Chinese leaders pledge stable currency, less financial risk
Concern about possible threats from rapidly rising debt
China’s leaders pledged yesterday to keep its currency stable and trim bloated heavy industry as they wrapped up an annual planning meeting amid pressure from US President-elect Donald Trump and European leaders over trade. Responding to concern about possible threats from rapidly rising debt, the official Xinhua News Agency said leaders at the three-day meeting also promised to reduce financial risks.
The reports suggested President Xi Jinping’s government plans no significant changes despite calls by reform advocates to move faster on pledges to make the world’s second-largest economy more productive by giving market forces a bigger role. There was no indication of concessions to pressure from Washington and Europe, which complain Beijing blocks access to its markets in violation of its free-trade commitments. Foreign companies complain Chinese regulators are trying to squeeze them out of technology and other promising industries.
Trump, who takes office in January, has vowed to press Beijing for action by imposing 45 percent tariffs on Chinese goods. Few economists expect him to go that far but any sanctions could hurt Chinese export industries that support millions of jobs. The Economic Work Conference, attended by Xi and other Communist Party leaders, is a throwback to China’s era of central planning but still plays a key role in directing development of the statedominated economy.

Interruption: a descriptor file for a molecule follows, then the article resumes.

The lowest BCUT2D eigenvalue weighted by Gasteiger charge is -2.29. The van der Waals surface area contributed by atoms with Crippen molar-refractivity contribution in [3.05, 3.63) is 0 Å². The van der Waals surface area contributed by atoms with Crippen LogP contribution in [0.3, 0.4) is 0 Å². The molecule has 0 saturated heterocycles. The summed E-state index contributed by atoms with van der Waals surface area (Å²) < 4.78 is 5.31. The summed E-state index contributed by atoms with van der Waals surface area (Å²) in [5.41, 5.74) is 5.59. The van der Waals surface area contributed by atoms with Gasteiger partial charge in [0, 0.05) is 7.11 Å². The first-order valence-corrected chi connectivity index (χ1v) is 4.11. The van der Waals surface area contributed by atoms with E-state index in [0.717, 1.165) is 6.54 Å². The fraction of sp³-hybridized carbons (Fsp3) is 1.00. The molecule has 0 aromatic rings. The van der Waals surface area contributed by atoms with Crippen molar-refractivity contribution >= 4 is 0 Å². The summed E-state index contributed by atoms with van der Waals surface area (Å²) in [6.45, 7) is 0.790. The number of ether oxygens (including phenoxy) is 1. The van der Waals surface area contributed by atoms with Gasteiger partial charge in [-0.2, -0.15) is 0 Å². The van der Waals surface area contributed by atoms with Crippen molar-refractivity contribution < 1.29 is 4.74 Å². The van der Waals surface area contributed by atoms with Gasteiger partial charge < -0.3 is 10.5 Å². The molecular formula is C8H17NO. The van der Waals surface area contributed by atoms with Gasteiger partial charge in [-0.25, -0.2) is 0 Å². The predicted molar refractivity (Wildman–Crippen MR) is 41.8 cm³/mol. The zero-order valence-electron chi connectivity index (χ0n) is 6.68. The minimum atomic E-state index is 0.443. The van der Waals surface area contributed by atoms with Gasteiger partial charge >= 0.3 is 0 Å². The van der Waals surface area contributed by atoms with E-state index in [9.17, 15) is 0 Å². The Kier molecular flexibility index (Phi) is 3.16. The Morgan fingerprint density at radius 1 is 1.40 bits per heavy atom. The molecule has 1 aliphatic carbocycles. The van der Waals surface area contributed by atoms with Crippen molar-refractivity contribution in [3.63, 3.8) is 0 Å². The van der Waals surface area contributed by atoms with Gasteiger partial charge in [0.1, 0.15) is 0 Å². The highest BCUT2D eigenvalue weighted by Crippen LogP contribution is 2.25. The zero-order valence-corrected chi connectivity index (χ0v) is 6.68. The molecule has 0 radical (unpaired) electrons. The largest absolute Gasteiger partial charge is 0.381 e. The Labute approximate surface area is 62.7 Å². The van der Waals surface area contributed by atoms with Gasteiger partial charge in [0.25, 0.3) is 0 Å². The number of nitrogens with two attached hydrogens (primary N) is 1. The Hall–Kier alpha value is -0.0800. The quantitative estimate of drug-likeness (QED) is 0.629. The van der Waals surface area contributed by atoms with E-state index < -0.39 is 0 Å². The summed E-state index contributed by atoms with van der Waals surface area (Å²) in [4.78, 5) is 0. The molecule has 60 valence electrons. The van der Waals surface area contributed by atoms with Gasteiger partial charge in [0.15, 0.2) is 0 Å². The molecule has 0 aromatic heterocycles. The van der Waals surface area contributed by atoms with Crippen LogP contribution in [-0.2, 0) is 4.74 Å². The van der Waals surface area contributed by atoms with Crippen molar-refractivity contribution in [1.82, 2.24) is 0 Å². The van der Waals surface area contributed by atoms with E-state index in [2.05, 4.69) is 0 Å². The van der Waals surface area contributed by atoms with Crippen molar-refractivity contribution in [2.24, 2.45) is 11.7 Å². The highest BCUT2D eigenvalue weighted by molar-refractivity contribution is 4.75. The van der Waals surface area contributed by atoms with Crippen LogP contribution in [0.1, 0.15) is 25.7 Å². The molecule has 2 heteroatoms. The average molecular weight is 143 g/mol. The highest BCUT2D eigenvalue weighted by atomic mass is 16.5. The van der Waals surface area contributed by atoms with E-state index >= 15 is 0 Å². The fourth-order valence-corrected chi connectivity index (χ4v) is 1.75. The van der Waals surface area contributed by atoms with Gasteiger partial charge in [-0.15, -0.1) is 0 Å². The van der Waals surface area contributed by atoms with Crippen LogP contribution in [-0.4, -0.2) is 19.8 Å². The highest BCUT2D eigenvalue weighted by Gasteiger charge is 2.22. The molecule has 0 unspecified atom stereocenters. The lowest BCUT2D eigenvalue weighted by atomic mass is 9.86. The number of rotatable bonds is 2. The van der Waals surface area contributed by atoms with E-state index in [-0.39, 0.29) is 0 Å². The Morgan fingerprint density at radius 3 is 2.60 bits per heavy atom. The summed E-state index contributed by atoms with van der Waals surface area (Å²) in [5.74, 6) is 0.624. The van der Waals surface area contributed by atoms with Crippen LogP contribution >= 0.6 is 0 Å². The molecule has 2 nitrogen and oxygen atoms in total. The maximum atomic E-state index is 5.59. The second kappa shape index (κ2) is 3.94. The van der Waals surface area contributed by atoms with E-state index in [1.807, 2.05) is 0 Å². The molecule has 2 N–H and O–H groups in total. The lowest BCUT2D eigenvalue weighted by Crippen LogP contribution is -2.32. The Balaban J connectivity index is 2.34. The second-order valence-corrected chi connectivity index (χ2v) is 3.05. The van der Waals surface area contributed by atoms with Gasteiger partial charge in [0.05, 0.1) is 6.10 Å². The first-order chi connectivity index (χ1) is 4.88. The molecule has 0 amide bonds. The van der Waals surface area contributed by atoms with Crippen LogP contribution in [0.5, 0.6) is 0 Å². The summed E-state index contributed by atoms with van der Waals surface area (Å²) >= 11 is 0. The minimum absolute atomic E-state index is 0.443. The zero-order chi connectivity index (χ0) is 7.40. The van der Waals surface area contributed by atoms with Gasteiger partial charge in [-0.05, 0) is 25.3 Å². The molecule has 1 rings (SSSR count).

The Chinese leadership is trying to shore up economic growth while reducing reliance on debt that economists worry is dangerously high. Growth held steady at 6.7 percent over a year earlier in the quarter ending in September, propped up by a boom in real estate sales and credit growth. Forecasters expect growth to cool as regulators tighten controls to cool bank lending and housing costs.
Some economists and business groups say they expect no major new initiatives until after a Cabinet reshuffle following a congress of the ruling party late next year. That gathering might see the retirement of some figures from the party’s seven-member Standing Committee, China’s ruling inner circle, giving Xi a chance to fortify his already extensive powers by promoting allies.
The leadership promised to ensure the “basic stability” of the yuan, according to Xinhua. The currency has weakened against the dollar, prompting concern it might be allowed to fall further. Trump has accused Beijing of suppressing the yuan’s exchange rate to help its exporters. Economists say while that was true earlier, the Chinese central bank has spent heavily from its reserves in recent months to prop up the yuan’s value. Yesterday’s statement promised to press ahead with “supply-side structural reforms,” a reference to shutting down excess capacity in industries including steel and cement in which supply exceeds demand. European governments face complaints by steelworkers and others that a flood of low-cost Chinese exports threatens their jobs. US aluminum producers say they are being driven out of business by Chinese imports. — AP
BEIJING: A woman jumps for a photo near an LED ceiling displaying images of gold and jewelry. — AP